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Google has started rolling out Google Photos on the Web, a few hours after the company announced the new service, with free and unlimited storage, during the I/O conference keynote.
You can access at the conveniently located URL https://photos.google.com/.
I’ve got some photos hanging around. So I’m taking it for a spin.
There’s an Assistant feature (“Your assistant shows you fun new things automatically created from your photos and helps you stay organized”) as well as Collections (“a mix of things you created or that were made for you”).
Everything looks clean and neat — the user interface unsurprisingly follows Google’s recently updated Material design principles.
When you upload a picture, Google asks you an interesting question. It asks if you want to upload a “high quality” version for free with a “reduced file size,” or the “original,” which is full resolution and has a storage quota.
Of course, I choose “high quality.”
From there you can create a new album or add the photo to the new one.
The Photos section, between Assistant and Collections, lets you conveniently drag and drop photos from your desktop to the webpage — just like, say, Dropbox. You can upload several photos at a time.
But image processing to find people, places, and things in photos doesn’t work in real time.
“Once processed, your Photos library appears here, automatically labeled and organized,” Google Photos tells me when I search for a person who appears in a picture I just uploaded.
Who knows how long it will take? I look forward to taking advantage of Google’s face-recognition system in place with the new app.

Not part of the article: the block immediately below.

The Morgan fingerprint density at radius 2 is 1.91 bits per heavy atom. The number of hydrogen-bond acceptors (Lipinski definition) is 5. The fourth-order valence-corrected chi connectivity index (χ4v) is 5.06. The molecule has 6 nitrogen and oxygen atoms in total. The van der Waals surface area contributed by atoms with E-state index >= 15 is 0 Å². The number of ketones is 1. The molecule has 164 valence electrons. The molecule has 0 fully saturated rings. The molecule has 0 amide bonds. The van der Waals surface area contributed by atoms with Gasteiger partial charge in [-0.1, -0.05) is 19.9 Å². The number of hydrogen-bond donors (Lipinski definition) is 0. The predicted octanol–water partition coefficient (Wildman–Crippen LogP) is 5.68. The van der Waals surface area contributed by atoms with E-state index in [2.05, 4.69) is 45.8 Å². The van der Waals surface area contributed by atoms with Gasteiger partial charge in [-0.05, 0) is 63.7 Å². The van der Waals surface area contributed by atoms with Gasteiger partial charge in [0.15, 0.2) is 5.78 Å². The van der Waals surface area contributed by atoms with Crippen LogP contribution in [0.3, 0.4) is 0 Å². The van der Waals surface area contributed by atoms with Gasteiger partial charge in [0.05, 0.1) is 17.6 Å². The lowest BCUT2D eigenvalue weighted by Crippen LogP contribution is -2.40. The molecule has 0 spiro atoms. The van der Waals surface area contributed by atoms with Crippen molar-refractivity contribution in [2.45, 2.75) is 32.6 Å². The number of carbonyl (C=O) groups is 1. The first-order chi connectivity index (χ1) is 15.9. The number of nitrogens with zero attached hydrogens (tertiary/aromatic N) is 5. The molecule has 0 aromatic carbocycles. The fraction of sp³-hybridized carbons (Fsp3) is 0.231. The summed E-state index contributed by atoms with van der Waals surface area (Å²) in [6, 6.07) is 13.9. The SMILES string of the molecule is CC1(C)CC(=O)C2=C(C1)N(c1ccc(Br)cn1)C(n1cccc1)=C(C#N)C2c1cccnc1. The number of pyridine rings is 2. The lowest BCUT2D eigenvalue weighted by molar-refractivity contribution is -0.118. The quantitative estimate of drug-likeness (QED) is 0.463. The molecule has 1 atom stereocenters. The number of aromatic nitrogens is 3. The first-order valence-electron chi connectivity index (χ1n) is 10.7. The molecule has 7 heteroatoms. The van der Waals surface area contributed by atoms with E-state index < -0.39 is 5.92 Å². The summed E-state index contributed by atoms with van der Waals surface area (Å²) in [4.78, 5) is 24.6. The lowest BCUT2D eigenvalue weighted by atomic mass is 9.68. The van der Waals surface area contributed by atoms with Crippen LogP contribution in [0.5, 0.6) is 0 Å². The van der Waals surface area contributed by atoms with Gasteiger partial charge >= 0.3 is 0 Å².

I wonder how it all works.
“Google Photos creates models of the faces in your photos to group them together,” Google Photos “expert” Andrea explains in a support page for the new app. “These face models are not used to identify people, but rather just to group similar faces together to make it easier to manage your photos.”
Andrea notes that the face models for photo grouping will be deleted if you turn off that option.
I check back a few minutes after I uploaded some pictures, and sure enough, Google is able to serve up pictures to match my search queries. I search for “dylan” — my boss Dylan Tweney, who appears in the picture accompanying an article I published recently — and up pops the picture. This is very cool.
I try again with “slack” and up pops a picture of a Slack business card I included in a story about the growing team communication app.
I try one more time by typing in “moto x” and Google comes back with a picture that contains my Motorola Moto X phone. When I search for “app,” this picture comes up, too. Seriously, I am impressed.
It isn’t perfect. A search for “cardboard” turns up nothing, despite that I just added a new picture of Cardboard to my album. “Try a synonym or more general keyword,” Google Photos says. “Virtual reality”? Nope. “Google”? There we go. But Google is in the name of the file. Just to be sure, I upload a picture of Cardboard without “Google” in the file name, and again, Google Photos produces no results.
I can see that a button to download my new album, or I can create a shareable link that I can send to anyone. (I can delete the link, too.) Or I can share the album on Facebook, Twitter, or Google+.
And you can have plenty of fun editing pictures. Rotate and crop to your heart’s delight, turn on filters, apply “pop,” add a vignette, and so on.
You can save a copy to ensure that you don’t accidentally mess up your original.
To shoot more photos into Google Photos, you can download the new Google Photos Desktop Uploader for Mac or Windows.
Oddly enough, Google doesn’t say anything specific about support for Chrome OS devices like Chromebooks. There is currently no desktop-native Google Photos app in the Chrome Web Store — but if you’re using a Chromebook you can of course use Google Photos through the new website for it.
In the new Google Photos Backup app for Mac, you can choose from multiple sources — the desktop, cameras, storage cards, iPhoto Library, and any others that you select.
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